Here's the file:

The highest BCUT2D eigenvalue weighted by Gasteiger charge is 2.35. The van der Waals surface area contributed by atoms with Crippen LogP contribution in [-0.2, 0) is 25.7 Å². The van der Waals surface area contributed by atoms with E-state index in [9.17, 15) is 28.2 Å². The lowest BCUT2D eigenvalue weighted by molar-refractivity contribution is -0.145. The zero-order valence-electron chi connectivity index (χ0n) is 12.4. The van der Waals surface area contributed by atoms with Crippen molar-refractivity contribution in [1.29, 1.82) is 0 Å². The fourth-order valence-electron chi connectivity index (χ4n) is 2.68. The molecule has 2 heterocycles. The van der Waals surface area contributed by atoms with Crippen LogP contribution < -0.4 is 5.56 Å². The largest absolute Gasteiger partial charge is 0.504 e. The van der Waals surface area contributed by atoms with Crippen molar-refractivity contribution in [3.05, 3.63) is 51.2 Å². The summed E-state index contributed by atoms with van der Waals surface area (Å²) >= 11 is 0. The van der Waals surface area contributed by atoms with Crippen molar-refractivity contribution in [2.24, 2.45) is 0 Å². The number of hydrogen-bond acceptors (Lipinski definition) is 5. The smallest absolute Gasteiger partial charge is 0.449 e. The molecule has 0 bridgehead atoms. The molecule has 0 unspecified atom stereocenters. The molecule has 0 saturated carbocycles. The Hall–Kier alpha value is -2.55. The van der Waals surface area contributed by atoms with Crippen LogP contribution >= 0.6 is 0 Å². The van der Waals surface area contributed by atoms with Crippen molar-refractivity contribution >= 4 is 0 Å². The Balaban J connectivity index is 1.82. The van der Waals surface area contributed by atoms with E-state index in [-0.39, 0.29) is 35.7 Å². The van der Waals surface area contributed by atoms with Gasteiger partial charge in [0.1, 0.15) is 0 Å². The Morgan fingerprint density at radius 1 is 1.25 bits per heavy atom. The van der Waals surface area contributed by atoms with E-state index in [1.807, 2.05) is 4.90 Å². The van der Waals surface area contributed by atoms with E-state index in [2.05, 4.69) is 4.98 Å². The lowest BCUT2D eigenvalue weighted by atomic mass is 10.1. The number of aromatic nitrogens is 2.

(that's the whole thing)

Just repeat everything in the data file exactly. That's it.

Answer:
The highest BCUT2D eigenvalue weighted by Gasteiger charge is 2.35. The van der Waals surface area contributed by atoms with Crippen LogP contribution in [-0.2, 0) is 25.7 Å². The van der Waals surface area contributed by atoms with E-state index in [9.17, 15) is 28.2 Å². The lowest BCUT2D eigenvalue weighted by molar-refractivity contribution is -0.145. The zero-order valence-electron chi connectivity index (χ0n) is 12.4. The van der Waals surface area contributed by atoms with Crippen molar-refractivity contribution in [1.29, 1.82) is 0 Å². The fourth-order valence-electron chi connectivity index (χ4n) is 2.68. The molecule has 2 heterocycles. The van der Waals surface area contributed by atoms with Crippen LogP contribution < -0.4 is 5.56 Å². The largest absolute Gasteiger partial charge is 0.504 e. The van der Waals surface area contributed by atoms with Crippen molar-refractivity contribution in [3.05, 3.63) is 51.2 Å². The summed E-state index contributed by atoms with van der Waals surface area (Å²) >= 11 is 0. The van der Waals surface area contributed by atoms with Crippen molar-refractivity contribution in [2.24, 2.45) is 0 Å². The number of hydrogen-bond acceptors (Lipinski definition) is 5. The smallest absolute Gasteiger partial charge is 0.449 e. The molecule has 0 bridgehead atoms. The molecule has 0 unspecified atom stereocenters. The molecule has 0 saturated carbocycles. The Hall–Kier alpha value is -2.55. The van der Waals surface area contributed by atoms with Crippen LogP contribution >= 0.6 is 0 Å². The van der Waals surface area contributed by atoms with Crippen molar-refractivity contribution >= 4 is 0 Å². The Balaban J connectivity index is 1.82. The van der Waals surface area contributed by atoms with E-state index in [-0.39, 0.29) is 35.7 Å². The van der Waals surface area contributed by atoms with Gasteiger partial charge in [0.1, 0.15) is 0 Å². The Morgan fingerprint density at radius 1 is 1.25 bits per heavy atom. The van der Waals surface area contributed by atoms with E-state index in [1.807, 2.05) is 4.90 Å². The van der Waals surface area contributed by atoms with E-state index in [2.05, 4.69) is 4.98 Å². The lowest BCUT2D eigenvalue weighted by atomic mass is 10.1. The number of aromatic nitrogens is 2.